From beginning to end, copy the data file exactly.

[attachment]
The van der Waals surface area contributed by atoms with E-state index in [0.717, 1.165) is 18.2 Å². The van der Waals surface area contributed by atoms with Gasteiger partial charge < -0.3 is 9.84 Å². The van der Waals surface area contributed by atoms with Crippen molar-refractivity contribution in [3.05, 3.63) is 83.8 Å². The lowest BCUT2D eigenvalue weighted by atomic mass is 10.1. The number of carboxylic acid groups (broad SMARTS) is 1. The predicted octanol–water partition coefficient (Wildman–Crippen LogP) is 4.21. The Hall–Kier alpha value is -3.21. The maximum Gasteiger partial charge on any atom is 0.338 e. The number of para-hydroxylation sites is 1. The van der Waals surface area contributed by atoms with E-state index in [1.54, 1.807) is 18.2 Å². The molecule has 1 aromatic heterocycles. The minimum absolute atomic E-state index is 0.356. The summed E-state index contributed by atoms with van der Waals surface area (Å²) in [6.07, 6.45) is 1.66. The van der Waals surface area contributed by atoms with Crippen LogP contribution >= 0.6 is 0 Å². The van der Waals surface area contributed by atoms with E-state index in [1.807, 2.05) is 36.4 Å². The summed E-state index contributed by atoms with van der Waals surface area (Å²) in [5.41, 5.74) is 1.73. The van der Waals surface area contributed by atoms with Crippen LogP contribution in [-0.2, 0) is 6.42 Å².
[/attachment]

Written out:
The van der Waals surface area contributed by atoms with E-state index in [0.717, 1.165) is 18.2 Å². The van der Waals surface area contributed by atoms with Gasteiger partial charge < -0.3 is 9.84 Å². The van der Waals surface area contributed by atoms with Crippen molar-refractivity contribution in [3.05, 3.63) is 83.8 Å². The lowest BCUT2D eigenvalue weighted by atomic mass is 10.1. The number of carboxylic acid groups (broad SMARTS) is 1. The predicted octanol–water partition coefficient (Wildman–Crippen LogP) is 4.21. The Hall–Kier alpha value is -3.21. The maximum Gasteiger partial charge on any atom is 0.338 e. The number of para-hydroxylation sites is 1. The van der Waals surface area contributed by atoms with E-state index in [1.54, 1.807) is 18.2 Å². The molecule has 1 aromatic heterocycles. The minimum absolute atomic E-state index is 0.356. The summed E-state index contributed by atoms with van der Waals surface area (Å²) in [6.07, 6.45) is 1.66. The van der Waals surface area contributed by atoms with Crippen LogP contribution >= 0.6 is 0 Å². The van der Waals surface area contributed by atoms with E-state index in [1.807, 2.05) is 36.4 Å². The summed E-state index contributed by atoms with van der Waals surface area (Å²) in [5.41, 5.74) is 1.73. The van der Waals surface area contributed by atoms with Crippen LogP contribution in [-0.2, 0) is 6.42 Å².